Impact on High-Risk AI Applications

              • Companies developing AI applications considered to pose a “high risk” to fundamental rights, such as those meant to be used in sectors like education, health care, and policing, will have to meet new EU standards [3]. 

              Exemption for Research and Development

              • The European Parliament added a clause to the draft act that would exempt AI models developed purely for research, development, or prototyping [2]. This could ensure that the act does not negatively affect research [2]. 

              Challenges for General-Purpose AI Models

              • The EU AI Act strictly regulates general-purpose models, which have broad and unpredictable uses [2]. This could pose challenges for the development and deployment of such models [2]. 

              Potential Stifling of Innovation

              • Some researchers worry that the laws could stifle innovation by imposing stringent regulations on AI development [2]. 

              Addressing Concentration of Power

              • The laws address the concentration of power among private corporations in AI development and the associated risks to individual rights and the rule of law [4]. 

              These impacts could shape the future of AI research and development, influencing how AI technologies are developed, used, and regulated. However, the exact impact of these laws will depend on their final form and how they are implemented in practice [1] [2] [3] [4]. It is important to note that the status of these laws may have changed after my last update in 2021, and you should check the latest sources for the most current information. 


              1. What the EU’s tough AI law means for research and ChatGPT – Nature 
              2. What’s next for AI regulation in 2024? | MIT Technology Review 
              3. Law and the Governance of Artificial Intelligence | SpringerLink 
              4. Artificial Intelligence: Overview, Recent Advances, and Considerations … 
                      An AI generated of Parliament in London

                      Here are some key points: 

                      • The UK government has published a white paper detailing plans for implementing a pro-innovation approach to AI regulation [1]. This paper sets out the government’s proposals for a proportionate, future-proof, and pro-innovation framework for regulating AI [1].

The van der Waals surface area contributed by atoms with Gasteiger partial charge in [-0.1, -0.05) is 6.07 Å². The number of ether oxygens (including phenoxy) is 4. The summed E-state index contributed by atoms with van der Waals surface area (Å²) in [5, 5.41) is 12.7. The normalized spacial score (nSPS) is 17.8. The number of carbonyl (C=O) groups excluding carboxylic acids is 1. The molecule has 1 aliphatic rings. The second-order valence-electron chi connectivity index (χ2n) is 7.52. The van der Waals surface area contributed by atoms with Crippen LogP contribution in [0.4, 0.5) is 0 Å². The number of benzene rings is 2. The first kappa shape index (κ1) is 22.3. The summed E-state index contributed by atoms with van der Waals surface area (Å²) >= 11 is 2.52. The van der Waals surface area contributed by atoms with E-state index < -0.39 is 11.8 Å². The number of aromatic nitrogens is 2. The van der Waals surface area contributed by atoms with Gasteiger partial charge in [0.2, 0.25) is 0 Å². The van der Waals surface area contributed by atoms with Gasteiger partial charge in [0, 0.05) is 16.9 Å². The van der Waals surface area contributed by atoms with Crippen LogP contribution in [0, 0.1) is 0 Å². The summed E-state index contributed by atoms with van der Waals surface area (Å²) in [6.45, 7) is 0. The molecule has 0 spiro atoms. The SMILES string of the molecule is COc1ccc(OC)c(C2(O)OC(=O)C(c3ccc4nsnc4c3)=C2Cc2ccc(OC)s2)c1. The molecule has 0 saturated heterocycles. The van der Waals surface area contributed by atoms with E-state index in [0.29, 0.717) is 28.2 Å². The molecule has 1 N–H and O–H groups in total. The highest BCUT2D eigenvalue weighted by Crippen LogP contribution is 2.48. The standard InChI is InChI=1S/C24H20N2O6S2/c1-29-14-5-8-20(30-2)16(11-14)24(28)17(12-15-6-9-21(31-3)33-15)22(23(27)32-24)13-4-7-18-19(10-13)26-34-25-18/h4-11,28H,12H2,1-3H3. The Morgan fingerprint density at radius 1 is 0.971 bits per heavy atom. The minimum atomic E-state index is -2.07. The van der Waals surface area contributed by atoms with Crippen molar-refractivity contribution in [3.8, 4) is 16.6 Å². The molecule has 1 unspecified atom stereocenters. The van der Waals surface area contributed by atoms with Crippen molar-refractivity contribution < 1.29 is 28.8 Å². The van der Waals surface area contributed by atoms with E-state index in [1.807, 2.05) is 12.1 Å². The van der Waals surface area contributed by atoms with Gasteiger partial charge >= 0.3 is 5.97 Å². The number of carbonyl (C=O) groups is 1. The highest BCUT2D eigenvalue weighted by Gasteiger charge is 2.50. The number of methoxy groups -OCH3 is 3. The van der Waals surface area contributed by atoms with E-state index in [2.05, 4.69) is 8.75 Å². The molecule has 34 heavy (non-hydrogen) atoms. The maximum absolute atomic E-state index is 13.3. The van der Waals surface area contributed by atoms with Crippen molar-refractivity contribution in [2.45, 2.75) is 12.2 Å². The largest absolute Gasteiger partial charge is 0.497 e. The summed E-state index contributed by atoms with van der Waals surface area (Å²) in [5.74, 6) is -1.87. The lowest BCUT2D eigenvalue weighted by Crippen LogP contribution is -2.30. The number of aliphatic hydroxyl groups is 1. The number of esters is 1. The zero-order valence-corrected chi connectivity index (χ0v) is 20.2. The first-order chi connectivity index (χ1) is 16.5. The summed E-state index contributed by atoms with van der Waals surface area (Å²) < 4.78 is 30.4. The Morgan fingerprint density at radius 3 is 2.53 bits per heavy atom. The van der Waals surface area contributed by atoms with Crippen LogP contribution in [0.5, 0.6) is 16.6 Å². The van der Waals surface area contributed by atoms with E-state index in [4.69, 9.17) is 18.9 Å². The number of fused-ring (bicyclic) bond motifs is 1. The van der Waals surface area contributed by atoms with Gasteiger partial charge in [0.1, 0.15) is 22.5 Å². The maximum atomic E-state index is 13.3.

• The UK Science and Technology Framework identifies AI as one of five critical technologies and notes that regulation plays a key role in creating an environment for AI to flourish [1]. 
                      • The government aims to help the UK harness the opportunities and benefits that AI technologies present. This will drive growth and prosperity by boosting innovation and investment and building public trust in AI [1]. 
                      • The UK’s approach is based on six core principles that regulators must apply, with flexibility to implement these in ways that best meet the use of AI in their sectors [2]. 
                      • The UK is taking a less centralized approach than the EU, focusing on supporting growth and avoiding unnecessary barriers being placed on businesses [2] [3]. 
                      • Currently, a range of legislation and regulation applies to AI in the UK – such as data protection, consumer protection, product safety and equality law, and financial services and medical devices regulation – but there is no overarching framework that governs its use [4]. 

                      Please note that this is a rapidly evolving field and the information provided is based on the latest available data. For more detailed information, you may want to refer to the respective government or legislative websites. 


                      1. AI regulation: a pro-innovation approach – GOV.UK 
                      1. UK sets out proposals for new AI rulebook to unleash innovation and … 
                      1. The Ecosystem: UK companies welcome pro-innovation pitch for new AI … 
                      1. AI laws inevitable but not right for today, says UK government 
                      1. What is the AI Act — and what does it mean for the UK? 
                      An AI generated image of a gavel and law books

                      United States

                      • The US has seen a surge in legislative activity related to potential AI risks and harms [5]. States are adopting regulations responding to concerns around many types of AI systems and contexts [5]. 
                      • The Biden-Harris Administration issued an Executive Order to strengthen AI safety and security, protect Americans’ privacy, advance equity and civil rights, stand up for consumers and workers, promote innovation and competition, and advance American leadership around the world [6]. 
                      • There have been some notable legislative efforts to regulate the use of AI, such as the American Data Privacy and Protection Act (ADPPA) and the Algorithmic Accountability Act of 2022 (AAA) [7]. 


                      • In June 2022, the Government of Canada tabled the Artificial Intelligence and Data Act (AIDA) as part of Bill C-27, the Digital Charter Implementation Act, 2022 [1]. The AIDA aims to ensure that AI systems deployed in Canada are safe and non-discriminatory [2]. 
                      • The AIDA requires businesses to implement new governance mechanisms and policies that will consider and address the risks of their AI system and give users enough information to make informed decisions [2]. 

                      European Union

                      • The EU has approved a ground-breaking law, the Artificial Intelligence Act, aiming to harmonize rules on artificial intelligence [10^. This legislation follows a ‘risk-based’ approach, which means the higher the risk to cause harm to society, the stricter the rules [10]. 
                      • The Act categorizes different types of artificial intelligence according to risk. AI systems presenting only limited risk would be subject to very light transparency obligations, while high-risk AI systems would be authorized, but subject to a set of requirements and obligations to gain access to the EU market [10]. 

                      Please note that this is a rapidly evolving field and the information provided is based on the latest available data. For more detailed information, you may want to refer to the respective government or legislative websites.